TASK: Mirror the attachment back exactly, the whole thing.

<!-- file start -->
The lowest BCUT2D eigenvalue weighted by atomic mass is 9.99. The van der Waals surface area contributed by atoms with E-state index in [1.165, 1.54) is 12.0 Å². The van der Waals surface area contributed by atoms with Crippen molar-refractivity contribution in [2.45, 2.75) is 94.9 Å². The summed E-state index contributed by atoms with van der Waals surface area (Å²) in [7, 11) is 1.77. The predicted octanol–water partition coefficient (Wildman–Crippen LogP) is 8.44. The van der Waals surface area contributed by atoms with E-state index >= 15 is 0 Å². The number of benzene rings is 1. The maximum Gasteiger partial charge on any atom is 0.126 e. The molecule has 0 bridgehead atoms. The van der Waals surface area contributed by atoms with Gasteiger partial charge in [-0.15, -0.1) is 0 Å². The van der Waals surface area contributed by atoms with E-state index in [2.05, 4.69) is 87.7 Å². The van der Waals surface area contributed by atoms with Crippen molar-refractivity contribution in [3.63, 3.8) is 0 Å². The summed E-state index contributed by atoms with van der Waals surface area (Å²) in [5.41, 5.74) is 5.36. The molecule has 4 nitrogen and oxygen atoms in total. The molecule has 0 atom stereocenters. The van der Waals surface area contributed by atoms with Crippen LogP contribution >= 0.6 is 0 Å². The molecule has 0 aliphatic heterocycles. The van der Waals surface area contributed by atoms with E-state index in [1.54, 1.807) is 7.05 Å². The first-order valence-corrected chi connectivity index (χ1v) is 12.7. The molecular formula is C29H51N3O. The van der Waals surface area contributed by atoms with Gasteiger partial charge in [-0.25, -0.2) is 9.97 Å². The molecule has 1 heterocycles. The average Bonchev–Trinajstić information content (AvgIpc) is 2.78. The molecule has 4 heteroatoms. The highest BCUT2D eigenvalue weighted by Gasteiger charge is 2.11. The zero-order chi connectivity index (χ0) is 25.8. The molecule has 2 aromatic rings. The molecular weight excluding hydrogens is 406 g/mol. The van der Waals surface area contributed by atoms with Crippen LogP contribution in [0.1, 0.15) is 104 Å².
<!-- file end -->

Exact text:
The lowest BCUT2D eigenvalue weighted by atomic mass is 9.99. The van der Waals surface area contributed by atoms with E-state index in [1.165, 1.54) is 12.0 Å². The van der Waals surface area contributed by atoms with Crippen molar-refractivity contribution in [2.45, 2.75) is 94.9 Å². The summed E-state index contributed by atoms with van der Waals surface area (Å²) in [7, 11) is 1.77. The predicted octanol–water partition coefficient (Wildman–Crippen LogP) is 8.44. The van der Waals surface area contributed by atoms with E-state index >= 15 is 0 Å². The number of benzene rings is 1. The maximum Gasteiger partial charge on any atom is 0.126 e. The molecule has 0 bridgehead atoms. The van der Waals surface area contributed by atoms with Gasteiger partial charge in [-0.15, -0.1) is 0 Å². The van der Waals surface area contributed by atoms with E-state index in [2.05, 4.69) is 87.7 Å². The van der Waals surface area contributed by atoms with Crippen molar-refractivity contribution in [3.63, 3.8) is 0 Å². The summed E-state index contributed by atoms with van der Waals surface area (Å²) in [5.41, 5.74) is 5.36. The molecule has 4 nitrogen and oxygen atoms in total. The molecule has 0 atom stereocenters. The van der Waals surface area contributed by atoms with Crippen LogP contribution >= 0.6 is 0 Å². The molecule has 0 aliphatic heterocycles. The van der Waals surface area contributed by atoms with E-state index in [1.54, 1.807) is 7.05 Å². The first-order valence-corrected chi connectivity index (χ1v) is 12.7. The molecular formula is C29H51N3O. The van der Waals surface area contributed by atoms with Gasteiger partial charge in [-0.25, -0.2) is 9.97 Å². The molecule has 1 heterocycles. The average Bonchev–Trinajstić information content (AvgIpc) is 2.78. The molecule has 4 heteroatoms. The highest BCUT2D eigenvalue weighted by Gasteiger charge is 2.11. The zero-order chi connectivity index (χ0) is 25.8. The molecule has 2 aromatic rings. The molecular weight excluding hydrogens is 406 g/mol. The van der Waals surface area contributed by atoms with Crippen LogP contribution in [0.1, 0.15) is 104 Å².